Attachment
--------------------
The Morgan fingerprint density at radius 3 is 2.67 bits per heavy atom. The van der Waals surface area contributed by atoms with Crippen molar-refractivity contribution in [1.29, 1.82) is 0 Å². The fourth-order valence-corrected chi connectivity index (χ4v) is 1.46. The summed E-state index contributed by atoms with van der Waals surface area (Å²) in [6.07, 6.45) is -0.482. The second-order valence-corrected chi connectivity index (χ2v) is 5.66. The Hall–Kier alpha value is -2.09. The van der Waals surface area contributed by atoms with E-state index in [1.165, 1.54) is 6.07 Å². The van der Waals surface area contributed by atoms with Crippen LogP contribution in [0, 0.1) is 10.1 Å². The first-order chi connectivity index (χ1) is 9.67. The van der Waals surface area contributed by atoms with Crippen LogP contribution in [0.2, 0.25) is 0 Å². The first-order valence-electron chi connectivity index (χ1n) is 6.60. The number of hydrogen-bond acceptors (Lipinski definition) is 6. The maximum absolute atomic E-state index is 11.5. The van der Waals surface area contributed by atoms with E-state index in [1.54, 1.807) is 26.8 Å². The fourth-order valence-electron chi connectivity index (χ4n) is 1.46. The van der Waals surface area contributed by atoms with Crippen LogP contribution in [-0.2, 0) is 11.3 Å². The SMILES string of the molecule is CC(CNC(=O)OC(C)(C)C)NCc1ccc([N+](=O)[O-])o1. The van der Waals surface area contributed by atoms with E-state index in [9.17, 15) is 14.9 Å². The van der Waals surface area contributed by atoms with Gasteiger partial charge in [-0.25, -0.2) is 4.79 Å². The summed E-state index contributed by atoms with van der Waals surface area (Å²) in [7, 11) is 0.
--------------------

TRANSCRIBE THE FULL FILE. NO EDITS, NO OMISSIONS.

The Morgan fingerprint density at radius 3 is 2.67 bits per heavy atom. The van der Waals surface area contributed by atoms with Crippen molar-refractivity contribution in [1.29, 1.82) is 0 Å². The fourth-order valence-corrected chi connectivity index (χ4v) is 1.46. The summed E-state index contributed by atoms with van der Waals surface area (Å²) in [6.07, 6.45) is -0.482. The second-order valence-corrected chi connectivity index (χ2v) is 5.66. The Hall–Kier alpha value is -2.09. The van der Waals surface area contributed by atoms with E-state index in [1.165, 1.54) is 6.07 Å². The van der Waals surface area contributed by atoms with Crippen LogP contribution in [0, 0.1) is 10.1 Å². The first-order chi connectivity index (χ1) is 9.67. The van der Waals surface area contributed by atoms with Crippen LogP contribution in [0.2, 0.25) is 0 Å². The first-order valence-electron chi connectivity index (χ1n) is 6.60. The number of hydrogen-bond acceptors (Lipinski definition) is 6. The maximum absolute atomic E-state index is 11.5. The van der Waals surface area contributed by atoms with E-state index in [1.54, 1.807) is 26.8 Å². The fourth-order valence-electron chi connectivity index (χ4n) is 1.46. The van der Waals surface area contributed by atoms with Crippen LogP contribution in [-0.2, 0) is 11.3 Å². The SMILES string of the molecule is CC(CNC(=O)OC(C)(C)C)NCc1ccc([N+](=O)[O-])o1. The van der Waals surface area contributed by atoms with E-state index in [9.17, 15) is 14.9 Å². The van der Waals surface area contributed by atoms with Gasteiger partial charge in [-0.25, -0.2) is 4.79 Å². The summed E-state index contributed by atoms with van der Waals surface area (Å²) in [7, 11) is 0.